Tuesday, May 31, 2011

Poor bread is forgotten, bread from a great baker endures

I used to dine 2~3 times a week at an Italian restaurant in the San Francisco bay area called Piacere. A very nice Kurd man who quickly became a good friend ran it. I worked nearby at a lucrative consulting position with a local high tech firm. The bread his place was outstanding and so was their garlic-basil and balsamic dip that was redolent with the perfume of fresh cold-pressed unfiltered green olive oil. After several years, much to my surprise, the restaurant started making their own mediocre focaccia and ditched their splendid garlic-basil and balsamic dip. As it turned out, the bread and dip was SO OUTSTANDING, patrons would fill up on it. Dessert sales went up 23% after the stopped offering the great bread, and frankly, as good as the desserts were; I sure missed the bread and dip.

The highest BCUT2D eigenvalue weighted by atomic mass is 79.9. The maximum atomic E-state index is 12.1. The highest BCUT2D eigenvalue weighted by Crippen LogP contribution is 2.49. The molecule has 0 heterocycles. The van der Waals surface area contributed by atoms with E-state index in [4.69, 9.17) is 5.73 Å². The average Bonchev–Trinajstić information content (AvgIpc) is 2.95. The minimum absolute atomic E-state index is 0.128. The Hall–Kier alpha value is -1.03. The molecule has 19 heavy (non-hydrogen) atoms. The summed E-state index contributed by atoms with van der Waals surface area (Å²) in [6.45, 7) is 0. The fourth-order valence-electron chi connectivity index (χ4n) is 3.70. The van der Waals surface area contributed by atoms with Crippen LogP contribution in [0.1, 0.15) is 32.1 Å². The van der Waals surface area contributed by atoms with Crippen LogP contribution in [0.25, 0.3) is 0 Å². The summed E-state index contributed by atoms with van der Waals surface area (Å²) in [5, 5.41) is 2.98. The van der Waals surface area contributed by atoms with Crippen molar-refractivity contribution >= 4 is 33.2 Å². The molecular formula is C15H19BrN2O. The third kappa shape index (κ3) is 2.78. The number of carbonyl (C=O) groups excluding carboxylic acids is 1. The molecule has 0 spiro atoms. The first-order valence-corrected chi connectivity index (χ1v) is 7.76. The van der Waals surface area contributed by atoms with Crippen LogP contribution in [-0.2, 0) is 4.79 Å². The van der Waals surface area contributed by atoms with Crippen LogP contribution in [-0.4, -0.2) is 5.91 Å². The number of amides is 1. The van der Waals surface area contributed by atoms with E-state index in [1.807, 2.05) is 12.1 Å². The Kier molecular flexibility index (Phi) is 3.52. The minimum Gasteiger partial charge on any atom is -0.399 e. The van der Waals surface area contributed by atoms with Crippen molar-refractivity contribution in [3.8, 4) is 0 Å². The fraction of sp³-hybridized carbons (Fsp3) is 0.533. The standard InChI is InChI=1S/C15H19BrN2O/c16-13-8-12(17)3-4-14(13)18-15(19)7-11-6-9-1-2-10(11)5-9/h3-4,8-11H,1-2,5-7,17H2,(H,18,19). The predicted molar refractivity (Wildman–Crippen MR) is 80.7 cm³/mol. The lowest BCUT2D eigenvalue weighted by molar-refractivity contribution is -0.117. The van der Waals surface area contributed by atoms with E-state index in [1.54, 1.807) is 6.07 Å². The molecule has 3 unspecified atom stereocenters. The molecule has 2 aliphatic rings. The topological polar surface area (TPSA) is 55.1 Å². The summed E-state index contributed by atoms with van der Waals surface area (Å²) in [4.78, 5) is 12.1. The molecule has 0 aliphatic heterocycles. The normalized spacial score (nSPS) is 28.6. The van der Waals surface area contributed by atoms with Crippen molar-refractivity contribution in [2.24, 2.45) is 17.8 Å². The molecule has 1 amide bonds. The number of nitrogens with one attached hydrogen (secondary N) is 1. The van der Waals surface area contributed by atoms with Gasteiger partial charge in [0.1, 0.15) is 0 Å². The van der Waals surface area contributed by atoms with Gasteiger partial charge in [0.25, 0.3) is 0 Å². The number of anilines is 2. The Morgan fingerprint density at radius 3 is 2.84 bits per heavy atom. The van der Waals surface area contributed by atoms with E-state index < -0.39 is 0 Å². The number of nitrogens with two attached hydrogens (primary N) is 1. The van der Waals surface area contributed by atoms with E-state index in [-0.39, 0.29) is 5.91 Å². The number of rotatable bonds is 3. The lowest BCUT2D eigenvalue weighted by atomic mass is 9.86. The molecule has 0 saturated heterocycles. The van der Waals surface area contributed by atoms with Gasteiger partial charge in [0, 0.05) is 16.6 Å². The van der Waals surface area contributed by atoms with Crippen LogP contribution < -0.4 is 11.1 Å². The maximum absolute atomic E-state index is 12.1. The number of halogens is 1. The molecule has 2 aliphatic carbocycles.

Moving out of the Bay area to North Carolina was a real experience. French and Italian breads here are hardly represented in the super market. Softer breads, cornbreads and biscuits are more readily available. For the baker, artisanal flour made from hard spring and winter wheats that characterize chewy European and Italian loaves is scarce as hens’ teeth. The Old Red Mill on Highway 68 does turn out decent hi-gluten flour that makes a loaf of French bread but it lacks the chew of Italian flour.

I am avidly looking at the North Carolina Organic BreadFlour Project with the hopes that great flour and breads flourish here as well as they have elsewhere in the nation.  On their blog spot, I read of the Annual Asheville Bread Festival where several of the recent competitions have also been instructors at the San Francisco Baking Institute and continue to be highly respected teachers, consultants, and writers. Asheville, NC even looks like it grew up in San Francisco.

Is Making Bread at Home Hard?

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